Consulting engineer and AM expert Ron Rackley has filed comments with the Federal Communications Commission in the synchronous AM booster proceeding that began this fall.
He is in support of the proposal to allow permanent licensing of AM synchronous booster stations.
Simply stated, our position is that synchronous technology can be a very important vehicle for increasing service to the public by AM stations, Rackley writes.
Read the full text of his comments here.
In the matter of: Amendment of Part 73 to Permit Permanent Licensing of AM Synchronous Booster Stations (RM — 11779)
STATEMENT SUPPORTING PETITION FOR RULEMAKING
The engineering consulting firm of du Treil, Lundin & Rackley, Inc. hereby responds to the Commission’s November 29, 2016 Public Notice requesting statements opposing or supporting the Petition for Rulemaking with regard to the permanent licensing of AM synchronous booster stations. We support the petition and wish to see the possibilities for improving service to the public by AM stations using synchronous technology fully explored in a rulemaking. We believe that ample evidence from the results of many years of experimentation support the adoption of rules to allow permanent licensing of AM synchronous boosters and that modern technological developments with regard to carrier frequency control and precision audio delay make high performance easily within reach for AM synchronous systems.
Simply stated, our position is that synchronous technology can be a very important vehicle for increasing service to the public by AM stations. Stations can use it to add to their coverage areas and, when engineered to not impact other signals interference-wise, their service improvement will come with no down-side for the AM band. Further benefits may be realized if, in the evolution of the AM band, fewer stations remain licensed and therefore new areas of potential service become available for those that remain. Synchronous transmission could be a key factor in optimization of service by stations that may remain economically viable under that scenario. It could be crucial for the survival of the AM broadcasting service into the future.
We strongly agree with the position of the petitioner, Eng. Wifredo G. Blanco-Pi, on synchronous transmission by AM stations. It is a very odd situation where existing synchronous transmission facilities continue to exist because they are authorized for experimental operation over and over again, even though no experimentation is needed to know that the technology works and can be useful for providing improved service. This results, frankly, from the FCC “dropping the ball” and never following through with a rulemaking to authorize synchronous transmission long ago. The time has come to rectify this situation.
It is a mistake to view AM synchronous transmission as only for fill-in service as is the case for FM translators, rather than coverage area extension by an AM station licensee. FM stations are allotted based on a system of spacing between stations rather than contour overlap and interference between stations as is the case for the AM band. If an AM synchronous transmitter can create new service where none exists without creating prohibited groundwave contour overlap or raising nighttime RSS interference at other stations, that should be not only allowed but encouraged.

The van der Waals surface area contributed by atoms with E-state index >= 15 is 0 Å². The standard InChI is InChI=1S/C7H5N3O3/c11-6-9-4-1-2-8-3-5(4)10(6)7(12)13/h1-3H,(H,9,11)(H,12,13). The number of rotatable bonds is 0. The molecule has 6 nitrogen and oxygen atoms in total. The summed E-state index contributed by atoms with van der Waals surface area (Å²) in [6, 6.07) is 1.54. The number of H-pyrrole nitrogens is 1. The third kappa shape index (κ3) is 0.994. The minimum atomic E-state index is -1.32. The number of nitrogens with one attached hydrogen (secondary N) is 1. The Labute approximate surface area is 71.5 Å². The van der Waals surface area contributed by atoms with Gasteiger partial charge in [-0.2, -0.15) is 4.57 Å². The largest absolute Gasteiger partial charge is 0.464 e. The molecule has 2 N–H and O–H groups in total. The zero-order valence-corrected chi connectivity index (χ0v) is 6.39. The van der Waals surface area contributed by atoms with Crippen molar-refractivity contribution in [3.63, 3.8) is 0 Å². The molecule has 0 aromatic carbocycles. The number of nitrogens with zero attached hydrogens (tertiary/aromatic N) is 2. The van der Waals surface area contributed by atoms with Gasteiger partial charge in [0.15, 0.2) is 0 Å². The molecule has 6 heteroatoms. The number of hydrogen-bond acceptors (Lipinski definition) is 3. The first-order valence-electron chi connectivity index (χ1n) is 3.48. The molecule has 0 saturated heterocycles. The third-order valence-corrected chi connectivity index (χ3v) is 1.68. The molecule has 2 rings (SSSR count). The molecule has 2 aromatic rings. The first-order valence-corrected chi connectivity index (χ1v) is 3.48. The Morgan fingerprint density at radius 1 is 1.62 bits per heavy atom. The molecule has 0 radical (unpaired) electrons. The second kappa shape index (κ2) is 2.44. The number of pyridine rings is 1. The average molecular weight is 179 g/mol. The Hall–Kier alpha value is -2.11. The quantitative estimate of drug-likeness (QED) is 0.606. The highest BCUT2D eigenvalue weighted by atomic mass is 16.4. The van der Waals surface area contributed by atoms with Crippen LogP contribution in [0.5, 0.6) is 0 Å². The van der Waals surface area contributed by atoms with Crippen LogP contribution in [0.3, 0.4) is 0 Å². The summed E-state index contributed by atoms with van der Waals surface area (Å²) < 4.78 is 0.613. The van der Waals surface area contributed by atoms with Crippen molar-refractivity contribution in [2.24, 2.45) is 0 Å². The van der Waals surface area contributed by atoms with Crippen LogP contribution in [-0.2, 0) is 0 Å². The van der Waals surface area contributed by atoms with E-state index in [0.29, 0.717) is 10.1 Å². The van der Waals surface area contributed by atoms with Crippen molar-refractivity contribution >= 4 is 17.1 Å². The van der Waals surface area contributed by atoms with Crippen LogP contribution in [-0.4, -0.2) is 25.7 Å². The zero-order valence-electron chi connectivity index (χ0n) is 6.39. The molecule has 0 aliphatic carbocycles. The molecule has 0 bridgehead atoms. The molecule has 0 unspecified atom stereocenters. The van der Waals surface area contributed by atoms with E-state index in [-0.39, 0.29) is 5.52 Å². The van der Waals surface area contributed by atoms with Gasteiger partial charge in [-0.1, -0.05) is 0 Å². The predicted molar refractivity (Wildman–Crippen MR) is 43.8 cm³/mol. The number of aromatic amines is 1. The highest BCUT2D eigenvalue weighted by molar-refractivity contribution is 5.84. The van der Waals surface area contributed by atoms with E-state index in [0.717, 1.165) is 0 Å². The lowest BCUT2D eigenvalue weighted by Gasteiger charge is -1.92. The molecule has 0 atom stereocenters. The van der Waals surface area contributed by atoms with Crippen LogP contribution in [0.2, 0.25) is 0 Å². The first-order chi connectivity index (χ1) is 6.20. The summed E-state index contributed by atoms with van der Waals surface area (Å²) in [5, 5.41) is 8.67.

The history of synchronous transmission dates back to the 1920s when the legendary radio engineering figure Dr. Frank Conrad led a team of Westinghouse engineers in experiments to synchronize transmitters to provide WBZ service over an area plagued with very low ground conductivity in Massachusetts. The technology was very primitive, involving ultrasonic tones that could be sent, but not with 100% reliability, over telephone lines to synchronize transmitter oscillators of novel design. 
By the mid-1930s, further experiments had been conducted by others at various other stations. Improved methods for synchronizing carrier frequencies had been developed. Equipment for synchronizing audio signals to correct for delay had been tested and found beneficial for minimizing interference zone signal distortion. The technology, while falling far short of what is possible today, was sufficient to allow reliable operation by the nascent synchronous transmitter facilities of that time.
By the 1940s, methods for synchronous transmission had been perfected to the point where it was coming into routine use. Two well-known synchronous facilities that used the technology to provide directional antenna null fill were WBZ in Boston (with WBZA) and WBT in Charlotte (with WBTA), but there were many other synchronous systems in operation. We believe that the practice would have continued to expand but for one thing, the FCC’s decision to count synchronous transmitters against the limited number of stations a company could own under the rules of that time. Synchronous operation eventually ceased for the stations that had been using it except for, to our knowledge, one facility — that of WLLH in Lowell, Massachusetts with its synchronous transmitter on 1400 kHz in nearby Lawrence, Massachusetts.
When AM improvement was being pursued by the industry and the FCC in the mid-1980s, the idea of synchronous AM transmission resurfaced. Ideas about how new technology might make good quality synchronous operation more readily achievable than had been the case in the past were openly discussed. The FCC decided to authorize experiments with the new technology by allowing the first new synchronous transmitters to be built in decades.